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Last Updated: Sunday, 4 May, 2003, 14:02 GMT 15:02 UK
US appoints new Iraq oil boss
A worker in the Kirkuk oilfield
Iraq's Kirkuk oilfield opened at the end of April

A former Iraqi oil ministry official has been appointed to run the country's oil industry.

The US-led coalition said that Thamir Abbas Ghadhban, who was director of planning at the oil ministry before the war, will take on the job.

An advisory board has also been created and will be led by Phillip Carroll, the former head of Royal Dutch/Shell in the United States.

Reviving the oil industry is a vital step towards rebuilding the economy because it depends on oil exports.

Mr Ghadban will take control of day-to-day management, marketing and sales, effectively becoming Iraq's oil minister until there is a new government.

The advisory board's job will be to provide advice and guidance and ensure openness and accountability.

Fully transparent

"We are committed 100% that the Iraqi oil and hydrocarbons wealth is for the Iraqi people," Mr Ghadhban told reporters.

"I am confident that I'll do my best with my colleagues to improve the situation."

Tim Cross - the deputy to retired US general Jay Garner who is in charge of rebuilding the country - agreed that Iraqis would benefit.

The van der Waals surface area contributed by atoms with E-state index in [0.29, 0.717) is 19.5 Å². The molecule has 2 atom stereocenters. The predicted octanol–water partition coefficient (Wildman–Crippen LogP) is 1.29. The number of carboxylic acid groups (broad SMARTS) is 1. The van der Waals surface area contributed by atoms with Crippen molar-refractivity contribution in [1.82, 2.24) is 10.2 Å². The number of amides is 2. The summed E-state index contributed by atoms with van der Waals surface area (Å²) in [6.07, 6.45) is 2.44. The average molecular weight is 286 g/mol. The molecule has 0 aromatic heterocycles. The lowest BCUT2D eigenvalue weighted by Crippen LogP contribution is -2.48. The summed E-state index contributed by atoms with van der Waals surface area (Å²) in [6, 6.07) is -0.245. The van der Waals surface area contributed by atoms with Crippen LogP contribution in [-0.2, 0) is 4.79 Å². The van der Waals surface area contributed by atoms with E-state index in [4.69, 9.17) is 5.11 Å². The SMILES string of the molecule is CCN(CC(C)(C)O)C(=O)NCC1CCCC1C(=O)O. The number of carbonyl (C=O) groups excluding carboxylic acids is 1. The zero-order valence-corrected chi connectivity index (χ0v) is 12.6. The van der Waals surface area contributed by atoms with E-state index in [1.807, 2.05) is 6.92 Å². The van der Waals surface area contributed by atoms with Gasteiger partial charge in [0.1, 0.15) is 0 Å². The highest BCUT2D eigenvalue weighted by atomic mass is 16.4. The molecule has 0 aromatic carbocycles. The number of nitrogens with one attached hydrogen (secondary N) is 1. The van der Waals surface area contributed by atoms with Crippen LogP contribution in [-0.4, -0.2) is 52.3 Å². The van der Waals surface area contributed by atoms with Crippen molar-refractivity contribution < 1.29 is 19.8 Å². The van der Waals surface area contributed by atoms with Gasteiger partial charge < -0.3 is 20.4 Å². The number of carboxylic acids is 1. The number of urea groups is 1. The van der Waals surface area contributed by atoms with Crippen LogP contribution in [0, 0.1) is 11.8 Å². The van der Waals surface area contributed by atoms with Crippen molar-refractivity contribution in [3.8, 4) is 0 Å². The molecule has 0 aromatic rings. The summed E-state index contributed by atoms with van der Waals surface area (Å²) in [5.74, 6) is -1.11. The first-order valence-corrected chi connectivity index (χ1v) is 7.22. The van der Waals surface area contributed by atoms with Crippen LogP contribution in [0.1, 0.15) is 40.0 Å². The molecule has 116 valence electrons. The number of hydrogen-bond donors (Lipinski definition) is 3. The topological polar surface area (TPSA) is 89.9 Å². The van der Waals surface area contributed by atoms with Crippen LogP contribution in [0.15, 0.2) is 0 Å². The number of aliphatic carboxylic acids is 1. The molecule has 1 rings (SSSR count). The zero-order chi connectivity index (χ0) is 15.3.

"We want to have a fully transparent oil ministry where we can see the oil wealth delivered to the Iraqi people, and when you look around this country ...that wealth is desperately needed."

The US wants to see a quick end to the sanctions imposed on Iraq after the 1990 invasion of Kuwait so that oil can be freely exported.

Meanwhile, a senior US diplomat has said that France and Germany, two of the leading opponents of the war in Iraq, could play a part in the reconstruction effort.

"If France or Germany recognises the need to engage seriously in Iraq, and in the reconstruction and the building as part of this broad coalition effort, I would hope they will be welcomed," said Tim Carney, who is now an adviser to Iraq's industry minister.

"But it's obviously going to be on the terms of the coalition," he added.

Erik Izraelewicz, deputy editor Les Echos
"The French business community is very concerned with what's happening...."


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